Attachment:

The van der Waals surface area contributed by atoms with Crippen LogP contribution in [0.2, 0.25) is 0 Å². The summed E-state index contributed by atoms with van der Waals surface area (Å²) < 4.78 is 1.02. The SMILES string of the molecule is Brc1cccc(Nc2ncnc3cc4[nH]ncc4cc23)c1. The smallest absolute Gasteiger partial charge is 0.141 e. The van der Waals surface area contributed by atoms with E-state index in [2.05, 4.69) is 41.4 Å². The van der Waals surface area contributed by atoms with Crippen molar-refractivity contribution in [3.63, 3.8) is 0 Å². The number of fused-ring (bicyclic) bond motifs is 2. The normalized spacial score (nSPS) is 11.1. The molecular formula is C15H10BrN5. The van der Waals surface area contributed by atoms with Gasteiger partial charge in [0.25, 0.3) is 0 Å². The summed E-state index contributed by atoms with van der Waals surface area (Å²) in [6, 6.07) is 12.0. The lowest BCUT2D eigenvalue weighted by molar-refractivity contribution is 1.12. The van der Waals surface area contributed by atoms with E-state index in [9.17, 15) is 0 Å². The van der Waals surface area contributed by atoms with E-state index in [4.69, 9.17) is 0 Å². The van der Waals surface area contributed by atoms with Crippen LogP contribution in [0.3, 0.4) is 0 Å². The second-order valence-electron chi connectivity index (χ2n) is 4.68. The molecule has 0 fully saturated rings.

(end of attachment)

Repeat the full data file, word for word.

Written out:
The van der Waals surface area contributed by atoms with Crippen LogP contribution in [0.2, 0.25) is 0 Å². The summed E-state index contributed by atoms with van der Waals surface area (Å²) < 4.78 is 1.02. The SMILES string of the molecule is Brc1cccc(Nc2ncnc3cc4[nH]ncc4cc23)c1. The smallest absolute Gasteiger partial charge is 0.141 e. The van der Waals surface area contributed by atoms with E-state index in [2.05, 4.69) is 41.4 Å². The van der Waals surface area contributed by atoms with Crippen molar-refractivity contribution in [3.63, 3.8) is 0 Å². The number of fused-ring (bicyclic) bond motifs is 2. The normalized spacial score (nSPS) is 11.1. The molecular formula is C15H10BrN5. The van der Waals surface area contributed by atoms with Gasteiger partial charge in [0.25, 0.3) is 0 Å². The summed E-state index contributed by atoms with van der Waals surface area (Å²) in [6, 6.07) is 12.0. The lowest BCUT2D eigenvalue weighted by molar-refractivity contribution is 1.12. The van der Waals surface area contributed by atoms with E-state index in [9.17, 15) is 0 Å². The van der Waals surface area contributed by atoms with E-state index in [4.69, 9.17) is 0 Å². The van der Waals surface area contributed by atoms with Crippen LogP contribution in [0.3, 0.4) is 0 Å². The second-order valence-electron chi connectivity index (χ2n) is 4.68. The molecule has 0 fully saturated rings.